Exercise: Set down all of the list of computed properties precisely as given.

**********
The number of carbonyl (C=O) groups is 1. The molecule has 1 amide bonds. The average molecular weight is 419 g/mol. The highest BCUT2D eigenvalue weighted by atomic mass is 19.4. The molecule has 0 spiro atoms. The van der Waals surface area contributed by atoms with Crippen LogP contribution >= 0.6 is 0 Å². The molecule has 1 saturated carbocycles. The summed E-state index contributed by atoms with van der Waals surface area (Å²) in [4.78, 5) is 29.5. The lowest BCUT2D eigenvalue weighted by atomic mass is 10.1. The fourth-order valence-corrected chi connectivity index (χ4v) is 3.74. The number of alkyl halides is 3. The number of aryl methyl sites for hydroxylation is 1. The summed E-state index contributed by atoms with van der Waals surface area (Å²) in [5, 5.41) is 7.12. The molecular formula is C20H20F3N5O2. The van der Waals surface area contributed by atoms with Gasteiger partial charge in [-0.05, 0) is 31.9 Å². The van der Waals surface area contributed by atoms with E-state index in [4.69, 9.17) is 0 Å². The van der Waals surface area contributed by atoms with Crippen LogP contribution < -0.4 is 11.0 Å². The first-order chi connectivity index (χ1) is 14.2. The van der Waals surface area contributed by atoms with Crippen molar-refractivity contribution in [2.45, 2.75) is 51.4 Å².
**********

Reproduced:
The number of carbonyl (C=O) groups is 1. The molecule has 1 amide bonds. The average molecular weight is 419 g/mol. The highest BCUT2D eigenvalue weighted by atomic mass is 19.4. The molecule has 0 spiro atoms. The van der Waals surface area contributed by atoms with Crippen LogP contribution >= 0.6 is 0 Å². The molecule has 1 saturated carbocycles. The summed E-state index contributed by atoms with van der Waals surface area (Å²) in [4.78, 5) is 29.5. The lowest BCUT2D eigenvalue weighted by atomic mass is 10.1. The fourth-order valence-corrected chi connectivity index (χ4v) is 3.74. The number of alkyl halides is 3. The number of aryl methyl sites for hydroxylation is 1. The summed E-state index contributed by atoms with van der Waals surface area (Å²) in [5, 5.41) is 7.12. The molecular formula is C20H20F3N5O2. The van der Waals surface area contributed by atoms with Gasteiger partial charge in [-0.05, 0) is 31.9 Å². The van der Waals surface area contributed by atoms with E-state index in [4.69, 9.17) is 0 Å². The van der Waals surface area contributed by atoms with Crippen LogP contribution < -0.4 is 11.0 Å². The first-order chi connectivity index (χ1) is 14.2. The van der Waals surface area contributed by atoms with Crippen molar-refractivity contribution in [2.45, 2.75) is 51.4 Å².